The two confirm what the Swiss educationalist Margrit Stamm2 roves through her research. She had conducted a representative longitudinal study3 between 2005 and 2009, in which she took two cognitive performance tests at the beginning with 2706 first-year apprentices at 21 vocational schools in German-speaking Switzerland. 196 of the test persons achieved above-average scores and were subsequently assigned to the “talent pool”. They came from all occupational fields. Now they were compared with a group of trainees of about the same size who had performed with average results and combined into a sample. The result was a sample with two groups that only differed in their above-average performance in the intelligence tests. The test persons were now examined during their entire apprenticeship period. Interestingly, the “talented” ones, with the high IQ scores, only swung out at the top at the beginning of the apprenticeship. Towards the end, they were overtaken by the comparison group. From this, it could be concluded that bright minds alone do not guarantee skill in the form of “golden hands”, as Stamm notes. What was it then?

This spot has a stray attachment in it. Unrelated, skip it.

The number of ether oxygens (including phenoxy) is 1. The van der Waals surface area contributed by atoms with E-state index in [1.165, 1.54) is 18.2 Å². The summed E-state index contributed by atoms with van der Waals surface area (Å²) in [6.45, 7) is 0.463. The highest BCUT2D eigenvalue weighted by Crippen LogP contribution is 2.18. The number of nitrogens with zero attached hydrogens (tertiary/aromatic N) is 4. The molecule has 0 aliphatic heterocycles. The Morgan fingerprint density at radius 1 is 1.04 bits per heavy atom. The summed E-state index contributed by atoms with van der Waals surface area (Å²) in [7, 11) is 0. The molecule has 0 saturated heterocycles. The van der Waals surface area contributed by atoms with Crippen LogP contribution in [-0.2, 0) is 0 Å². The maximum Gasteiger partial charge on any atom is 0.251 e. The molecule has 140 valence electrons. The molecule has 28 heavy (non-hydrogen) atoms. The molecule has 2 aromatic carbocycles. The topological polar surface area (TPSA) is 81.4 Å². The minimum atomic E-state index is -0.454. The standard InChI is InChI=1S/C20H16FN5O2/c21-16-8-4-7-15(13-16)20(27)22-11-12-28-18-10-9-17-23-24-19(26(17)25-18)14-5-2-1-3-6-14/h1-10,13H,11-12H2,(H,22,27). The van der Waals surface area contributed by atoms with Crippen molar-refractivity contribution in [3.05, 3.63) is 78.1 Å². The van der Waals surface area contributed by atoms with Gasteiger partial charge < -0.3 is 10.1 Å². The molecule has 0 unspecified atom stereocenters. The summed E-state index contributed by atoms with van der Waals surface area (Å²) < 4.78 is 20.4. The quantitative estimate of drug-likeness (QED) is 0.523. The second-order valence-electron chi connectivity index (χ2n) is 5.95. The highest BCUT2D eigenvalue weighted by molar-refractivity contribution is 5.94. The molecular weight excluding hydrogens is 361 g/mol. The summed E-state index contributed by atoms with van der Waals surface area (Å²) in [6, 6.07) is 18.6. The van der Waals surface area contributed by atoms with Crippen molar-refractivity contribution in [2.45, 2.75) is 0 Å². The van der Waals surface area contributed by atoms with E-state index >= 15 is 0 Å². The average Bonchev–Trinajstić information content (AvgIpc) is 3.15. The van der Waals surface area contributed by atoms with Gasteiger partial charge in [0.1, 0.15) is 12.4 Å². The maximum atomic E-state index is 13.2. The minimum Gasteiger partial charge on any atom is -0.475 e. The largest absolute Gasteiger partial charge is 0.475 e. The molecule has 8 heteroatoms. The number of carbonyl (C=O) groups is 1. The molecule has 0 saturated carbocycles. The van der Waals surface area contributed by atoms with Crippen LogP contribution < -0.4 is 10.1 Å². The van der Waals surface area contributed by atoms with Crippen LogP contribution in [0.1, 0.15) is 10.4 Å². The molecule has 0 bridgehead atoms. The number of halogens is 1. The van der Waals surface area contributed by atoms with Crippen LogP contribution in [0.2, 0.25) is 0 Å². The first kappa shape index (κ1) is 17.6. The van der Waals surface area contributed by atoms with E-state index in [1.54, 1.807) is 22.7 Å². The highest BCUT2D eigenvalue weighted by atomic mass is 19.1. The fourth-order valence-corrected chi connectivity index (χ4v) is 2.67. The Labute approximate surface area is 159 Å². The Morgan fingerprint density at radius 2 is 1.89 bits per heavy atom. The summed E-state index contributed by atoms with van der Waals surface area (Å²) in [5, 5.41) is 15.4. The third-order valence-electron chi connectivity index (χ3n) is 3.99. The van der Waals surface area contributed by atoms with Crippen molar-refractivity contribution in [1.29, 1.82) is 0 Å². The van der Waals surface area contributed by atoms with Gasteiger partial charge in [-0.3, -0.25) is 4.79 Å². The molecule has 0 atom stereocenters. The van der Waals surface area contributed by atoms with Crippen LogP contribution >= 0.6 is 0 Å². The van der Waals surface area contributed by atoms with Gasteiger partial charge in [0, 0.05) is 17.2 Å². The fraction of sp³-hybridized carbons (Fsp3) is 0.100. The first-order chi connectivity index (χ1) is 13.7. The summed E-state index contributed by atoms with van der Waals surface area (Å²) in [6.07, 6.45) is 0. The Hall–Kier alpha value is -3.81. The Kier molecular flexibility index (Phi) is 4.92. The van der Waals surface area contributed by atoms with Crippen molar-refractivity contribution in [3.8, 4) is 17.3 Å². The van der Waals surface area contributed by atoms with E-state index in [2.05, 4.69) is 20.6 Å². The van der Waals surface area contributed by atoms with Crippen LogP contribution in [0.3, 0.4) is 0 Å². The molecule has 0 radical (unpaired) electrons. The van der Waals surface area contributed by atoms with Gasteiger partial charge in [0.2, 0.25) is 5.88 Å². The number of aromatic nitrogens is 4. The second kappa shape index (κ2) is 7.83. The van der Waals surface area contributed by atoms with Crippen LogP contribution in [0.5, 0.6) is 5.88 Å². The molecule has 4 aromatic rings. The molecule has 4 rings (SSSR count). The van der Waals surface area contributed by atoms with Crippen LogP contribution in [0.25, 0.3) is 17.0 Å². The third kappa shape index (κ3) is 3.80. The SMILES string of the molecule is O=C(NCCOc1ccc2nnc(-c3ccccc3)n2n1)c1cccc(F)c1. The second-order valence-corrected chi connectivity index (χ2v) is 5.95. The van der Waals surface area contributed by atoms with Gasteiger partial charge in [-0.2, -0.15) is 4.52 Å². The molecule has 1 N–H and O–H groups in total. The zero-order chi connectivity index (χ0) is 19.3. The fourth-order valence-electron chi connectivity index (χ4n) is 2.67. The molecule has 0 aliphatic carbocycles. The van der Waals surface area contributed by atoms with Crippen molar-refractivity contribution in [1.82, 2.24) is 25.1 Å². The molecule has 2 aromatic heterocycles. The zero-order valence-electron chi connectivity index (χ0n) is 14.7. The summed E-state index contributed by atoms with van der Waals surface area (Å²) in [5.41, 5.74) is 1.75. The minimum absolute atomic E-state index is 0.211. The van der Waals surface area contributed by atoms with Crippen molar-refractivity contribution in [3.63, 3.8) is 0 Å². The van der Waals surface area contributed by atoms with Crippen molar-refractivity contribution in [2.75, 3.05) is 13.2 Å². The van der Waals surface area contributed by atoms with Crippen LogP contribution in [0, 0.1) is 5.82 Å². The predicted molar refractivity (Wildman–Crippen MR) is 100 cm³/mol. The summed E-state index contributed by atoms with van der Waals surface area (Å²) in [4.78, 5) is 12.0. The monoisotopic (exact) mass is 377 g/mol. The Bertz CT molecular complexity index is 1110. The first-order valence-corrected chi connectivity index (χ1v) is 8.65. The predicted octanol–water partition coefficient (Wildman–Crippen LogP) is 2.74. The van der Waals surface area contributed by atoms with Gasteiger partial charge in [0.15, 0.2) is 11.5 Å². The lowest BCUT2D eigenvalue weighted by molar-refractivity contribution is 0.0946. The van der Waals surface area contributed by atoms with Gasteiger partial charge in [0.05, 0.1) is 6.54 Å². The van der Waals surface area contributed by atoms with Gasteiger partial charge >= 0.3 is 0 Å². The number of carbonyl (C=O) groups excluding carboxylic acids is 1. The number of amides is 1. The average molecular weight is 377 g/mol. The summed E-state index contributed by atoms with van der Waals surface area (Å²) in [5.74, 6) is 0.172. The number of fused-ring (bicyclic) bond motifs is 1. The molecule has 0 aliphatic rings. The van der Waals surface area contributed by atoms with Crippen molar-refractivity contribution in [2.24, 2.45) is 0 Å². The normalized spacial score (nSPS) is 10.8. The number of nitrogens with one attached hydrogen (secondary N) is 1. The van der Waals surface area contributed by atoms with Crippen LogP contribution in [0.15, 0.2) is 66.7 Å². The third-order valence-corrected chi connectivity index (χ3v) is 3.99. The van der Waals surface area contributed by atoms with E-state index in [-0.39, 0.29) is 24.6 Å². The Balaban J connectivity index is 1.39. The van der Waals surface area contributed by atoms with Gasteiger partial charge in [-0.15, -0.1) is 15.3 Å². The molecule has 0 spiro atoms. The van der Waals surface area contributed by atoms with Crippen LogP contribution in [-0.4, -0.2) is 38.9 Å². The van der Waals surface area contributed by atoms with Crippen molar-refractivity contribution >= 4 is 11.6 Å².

Despite problem-laden school career ...

Unravelling this mystery was the next task, because in the top third of the newly compiled ranking list were 58 people from the “talent pool” and 61 from the comparison group. It turned out that 30 % of them had only a lower secondary level certificate, 45 % a secondary level certificate and 25 % a progymnasium graduation. 23 % had repeated a grade once, 10 % twice, and 30 % had been considered lazy at school. However, they excelled in characteristics such as work motivation and identification, stress resistance, diligence and perseverance, which were significantly more pronounced than in the other test persons. In addition, the working atmosphere of the respective training company was characterised by performance recognition, support, challenge, stimulation and training and also played a prominent role in the trainees’ performance.

… strengths, undiscovered resources and false attributions

In other words, Margrit Stamm’s study showed that when selecting trainees, the focus should be less on the negative characteristics of young people and more on their strengths and undiscovered resources. Otherwise, tunnel vision blocks the view on young people suitable for training and possibly discriminates against them through prejudice.
  In our society, academic training is often valued more highly and associated with higher intelligence than vocational apprenticeships. The term “practically intelligent” is used (rather pejoratively) in connection with a craft activity and with good vocational specialists. This is wrong, however, because “golden hands” can certainly go hand in hand with a clever head, just as academics are not always of above-average intelligence, remain in the ivory tower of science and must have two left hands. Such attributions are therefore unhelpful. But what is it that makes young people ultimately experts in their profession, who carry out their work with “golden hands”?

Who is intelligent?